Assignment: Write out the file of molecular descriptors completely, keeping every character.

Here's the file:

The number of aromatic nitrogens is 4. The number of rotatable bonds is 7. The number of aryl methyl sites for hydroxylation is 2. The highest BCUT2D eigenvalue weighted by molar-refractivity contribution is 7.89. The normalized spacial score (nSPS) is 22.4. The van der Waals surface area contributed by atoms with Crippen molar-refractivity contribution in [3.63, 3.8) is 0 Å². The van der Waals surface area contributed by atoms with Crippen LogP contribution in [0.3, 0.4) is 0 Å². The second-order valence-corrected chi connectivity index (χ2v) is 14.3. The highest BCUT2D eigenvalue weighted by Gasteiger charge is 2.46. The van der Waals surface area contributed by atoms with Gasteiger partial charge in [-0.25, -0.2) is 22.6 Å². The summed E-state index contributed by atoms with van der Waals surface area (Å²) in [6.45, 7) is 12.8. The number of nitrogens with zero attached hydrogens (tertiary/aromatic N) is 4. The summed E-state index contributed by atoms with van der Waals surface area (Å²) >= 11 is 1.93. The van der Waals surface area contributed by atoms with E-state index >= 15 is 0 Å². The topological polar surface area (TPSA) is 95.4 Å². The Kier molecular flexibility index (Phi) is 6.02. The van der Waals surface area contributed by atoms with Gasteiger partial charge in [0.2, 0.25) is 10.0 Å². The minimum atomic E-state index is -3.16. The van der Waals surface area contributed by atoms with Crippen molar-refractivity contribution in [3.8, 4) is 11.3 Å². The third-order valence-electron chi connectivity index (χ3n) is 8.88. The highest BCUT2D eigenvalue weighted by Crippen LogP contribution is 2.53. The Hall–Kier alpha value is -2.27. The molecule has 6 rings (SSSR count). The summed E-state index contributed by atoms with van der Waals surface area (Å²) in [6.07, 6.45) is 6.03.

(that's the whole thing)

The number of aromatic nitrogens is 4. The number of rotatable bonds is 7. The number of aryl methyl sites for hydroxylation is 2. The highest BCUT2D eigenvalue weighted by molar-refractivity contribution is 7.89. The normalized spacial score (nSPS) is 22.4. The van der Waals surface area contributed by atoms with Crippen molar-refractivity contribution in [3.63, 3.8) is 0 Å². The van der Waals surface area contributed by atoms with Crippen LogP contribution in [0.3, 0.4) is 0 Å². The second-order valence-corrected chi connectivity index (χ2v) is 14.3. The highest BCUT2D eigenvalue weighted by Gasteiger charge is 2.46. The van der Waals surface area contributed by atoms with Gasteiger partial charge in [-0.25, -0.2) is 22.6 Å². The summed E-state index contributed by atoms with van der Waals surface area (Å²) in [6.45, 7) is 12.8. The number of nitrogens with zero attached hydrogens (tertiary/aromatic N) is 4. The summed E-state index contributed by atoms with van der Waals surface area (Å²) >= 11 is 1.93. The van der Waals surface area contributed by atoms with E-state index >= 15 is 0 Å². The topological polar surface area (TPSA) is 95.4 Å². The Kier molecular flexibility index (Phi) is 6.02. The van der Waals surface area contributed by atoms with Gasteiger partial charge in [0.2, 0.25) is 10.0 Å². The minimum atomic E-state index is -3.16. The van der Waals surface area contributed by atoms with Crippen molar-refractivity contribution in [3.8, 4) is 11.3 Å². The third-order valence-electron chi connectivity index (χ3n) is 8.88. The highest BCUT2D eigenvalue weighted by Crippen LogP contribution is 2.53. The Hall–Kier alpha value is -2.27. The molecule has 6 rings (SSSR count). The summed E-state index contributed by atoms with van der Waals surface area (Å²) in [6.07, 6.45) is 6.03.